I know that these films may not be similar in plot, but whoever designed the cover art for "Cassandra's Dream" certainly phoned this one in-- presumably directly after renting "Eastern Promises." Perhaps this is a new DVD cover template in iMovie, or something? To quote myself in 6th grade, "Hop off the jock."

That is all for now.

Monday, April 14, 2008

Review: "Prom Night" (2008)

Few times in my life have I been exposed to a mainstream theatrical release that was as poorly written, abysmally directed and completely devoid of any entertainment value as the film "Prom Night." Having said that-- seeing this film was not a totally worthless experience.

First off, the film had some truly hilarious, unintentionally funny scenes. Usually I find people who laugh at films that aren't comedies to be very rude. In this case, there was nothing to be done-- it was just too funny. And the sheer ignorance on the part of the director as to how to sustain suspense and create scary moments was truly flabbergasting. You would have to imagine that he actually watched the finished product before it was released, right? What's worse is that the director also outright stole elements from other horror films-- some of which were mediocre in their own right. Scenes from "Saw", "The Texas Chainsaw Massacre" and even "I Know What You Did Last Summer" were pillaged like so many medieval villages. So much for originality.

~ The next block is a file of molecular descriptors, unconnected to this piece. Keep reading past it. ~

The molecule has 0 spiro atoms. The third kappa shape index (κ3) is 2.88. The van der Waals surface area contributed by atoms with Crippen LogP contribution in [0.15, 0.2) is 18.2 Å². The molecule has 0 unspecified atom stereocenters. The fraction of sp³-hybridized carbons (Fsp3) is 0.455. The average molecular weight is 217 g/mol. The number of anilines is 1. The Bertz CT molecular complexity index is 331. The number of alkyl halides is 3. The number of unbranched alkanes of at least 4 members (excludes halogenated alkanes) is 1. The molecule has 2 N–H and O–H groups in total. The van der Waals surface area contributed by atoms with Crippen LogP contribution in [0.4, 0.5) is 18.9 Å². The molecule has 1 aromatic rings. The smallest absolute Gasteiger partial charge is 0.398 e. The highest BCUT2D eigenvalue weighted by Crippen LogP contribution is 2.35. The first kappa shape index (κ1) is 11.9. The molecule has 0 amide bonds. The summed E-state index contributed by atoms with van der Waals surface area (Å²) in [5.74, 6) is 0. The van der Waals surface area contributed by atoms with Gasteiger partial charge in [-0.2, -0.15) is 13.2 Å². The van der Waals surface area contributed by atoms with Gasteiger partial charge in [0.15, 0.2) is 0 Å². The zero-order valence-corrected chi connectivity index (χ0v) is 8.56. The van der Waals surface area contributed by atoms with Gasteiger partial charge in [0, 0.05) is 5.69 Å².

Another unexpected positive was the boost that this film gave to my confidence as a screenwriter. It was almost as if the writer of this film had purposely broken every rule taught in screenwriting 101. And I don't mean he broke rules in a new and interesting way-- he just failed at effectively telling a story for the screen. (Having said that-- he's now the produced writer of a bona fide, Hollywood "hit", and I am writing this on a free blog-- so, what do I know.)

Anyhow, I took a load of shit from my wife and friends this past weekend for this film being my choice, and rightfully so. I cannot emphasize to what lengths you should go to avoid this film. I'll just say-- If you're on a plane and this is the in-flight movie, politely flag down a flight attendant and ask for a complimentary parachute.